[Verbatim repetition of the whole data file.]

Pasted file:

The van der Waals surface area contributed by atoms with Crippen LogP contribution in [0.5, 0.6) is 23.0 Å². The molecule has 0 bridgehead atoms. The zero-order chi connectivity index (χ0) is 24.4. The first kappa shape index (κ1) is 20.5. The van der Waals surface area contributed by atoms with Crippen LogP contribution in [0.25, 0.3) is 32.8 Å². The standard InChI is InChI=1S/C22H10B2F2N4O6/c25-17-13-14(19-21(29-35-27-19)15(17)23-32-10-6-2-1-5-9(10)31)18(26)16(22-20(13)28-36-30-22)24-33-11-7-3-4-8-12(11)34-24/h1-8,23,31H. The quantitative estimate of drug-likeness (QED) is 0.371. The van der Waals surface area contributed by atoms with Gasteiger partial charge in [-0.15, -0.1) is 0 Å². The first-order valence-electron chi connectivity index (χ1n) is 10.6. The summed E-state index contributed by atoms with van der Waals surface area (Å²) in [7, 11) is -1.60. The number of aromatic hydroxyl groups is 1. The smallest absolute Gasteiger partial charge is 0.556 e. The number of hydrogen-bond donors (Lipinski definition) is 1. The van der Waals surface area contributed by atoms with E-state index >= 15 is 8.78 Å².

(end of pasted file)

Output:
The van der Waals surface area contributed by atoms with Crippen LogP contribution in [0.5, 0.6) is 23.0 Å². The molecule has 0 bridgehead atoms. The zero-order chi connectivity index (χ0) is 24.4. The first kappa shape index (κ1) is 20.5. The van der Waals surface area contributed by atoms with Crippen LogP contribution in [0.25, 0.3) is 32.8 Å². The standard InChI is InChI=1S/C22H10B2F2N4O6/c25-17-13-14(19-21(29-35-27-19)15(17)23-32-10-6-2-1-5-9(10)31)18(26)16(22-20(13)28-36-30-22)24-33-11-7-3-4-8-12(11)34-24/h1-8,23,31H. The quantitative estimate of drug-likeness (QED) is 0.371. The van der Waals surface area contributed by atoms with Gasteiger partial charge in [-0.15, -0.1) is 0 Å². The first-order valence-electron chi connectivity index (χ1n) is 10.6. The summed E-state index contributed by atoms with van der Waals surface area (Å²) in [7, 11) is -1.60. The number of aromatic hydroxyl groups is 1. The smallest absolute Gasteiger partial charge is 0.556 e. The number of hydrogen-bond donors (Lipinski definition) is 1. The van der Waals surface area contributed by atoms with E-state index >= 15 is 8.78 Å².